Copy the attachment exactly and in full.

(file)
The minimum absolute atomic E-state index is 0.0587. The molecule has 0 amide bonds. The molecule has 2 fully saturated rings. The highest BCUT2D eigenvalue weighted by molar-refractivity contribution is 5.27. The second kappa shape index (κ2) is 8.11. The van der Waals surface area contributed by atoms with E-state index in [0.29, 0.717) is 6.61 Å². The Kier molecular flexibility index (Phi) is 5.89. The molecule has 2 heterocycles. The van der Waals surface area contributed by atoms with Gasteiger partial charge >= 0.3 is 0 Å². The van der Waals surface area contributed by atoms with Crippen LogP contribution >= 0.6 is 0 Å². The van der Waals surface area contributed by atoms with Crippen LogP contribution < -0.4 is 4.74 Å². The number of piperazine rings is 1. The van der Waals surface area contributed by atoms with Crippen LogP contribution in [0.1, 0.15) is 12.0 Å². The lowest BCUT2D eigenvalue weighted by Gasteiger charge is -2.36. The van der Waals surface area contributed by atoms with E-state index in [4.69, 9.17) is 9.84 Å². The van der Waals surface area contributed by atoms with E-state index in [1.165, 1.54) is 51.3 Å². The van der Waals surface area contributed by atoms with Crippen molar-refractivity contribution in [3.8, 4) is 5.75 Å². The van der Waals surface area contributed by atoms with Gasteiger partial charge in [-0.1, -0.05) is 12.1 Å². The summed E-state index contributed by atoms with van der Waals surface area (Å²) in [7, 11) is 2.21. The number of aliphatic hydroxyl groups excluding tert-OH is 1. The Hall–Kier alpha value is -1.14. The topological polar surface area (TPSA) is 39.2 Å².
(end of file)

The minimum absolute atomic E-state index is 0.0587. The molecule has 0 amide bonds. The molecule has 2 fully saturated rings. The highest BCUT2D eigenvalue weighted by molar-refractivity contribution is 5.27. The second kappa shape index (κ2) is 8.11. The van der Waals surface area contributed by atoms with E-state index in [0.29, 0.717) is 6.61 Å². The Kier molecular flexibility index (Phi) is 5.89. The molecule has 2 heterocycles. The van der Waals surface area contributed by atoms with Gasteiger partial charge >= 0.3 is 0 Å². The van der Waals surface area contributed by atoms with Crippen LogP contribution >= 0.6 is 0 Å². The van der Waals surface area contributed by atoms with Crippen LogP contribution < -0.4 is 4.74 Å². The number of piperazine rings is 1. The van der Waals surface area contributed by atoms with Crippen LogP contribution in [0.1, 0.15) is 12.0 Å². The lowest BCUT2D eigenvalue weighted by Gasteiger charge is -2.36. The van der Waals surface area contributed by atoms with E-state index in [4.69, 9.17) is 9.84 Å². The van der Waals surface area contributed by atoms with E-state index in [1.165, 1.54) is 51.3 Å². The van der Waals surface area contributed by atoms with Crippen molar-refractivity contribution in [3.8, 4) is 5.75 Å². The van der Waals surface area contributed by atoms with Gasteiger partial charge in [-0.1, -0.05) is 12.1 Å². The summed E-state index contributed by atoms with van der Waals surface area (Å²) in [7, 11) is 2.21. The number of aliphatic hydroxyl groups excluding tert-OH is 1. The Hall–Kier alpha value is -1.14. The topological polar surface area (TPSA) is 39.2 Å².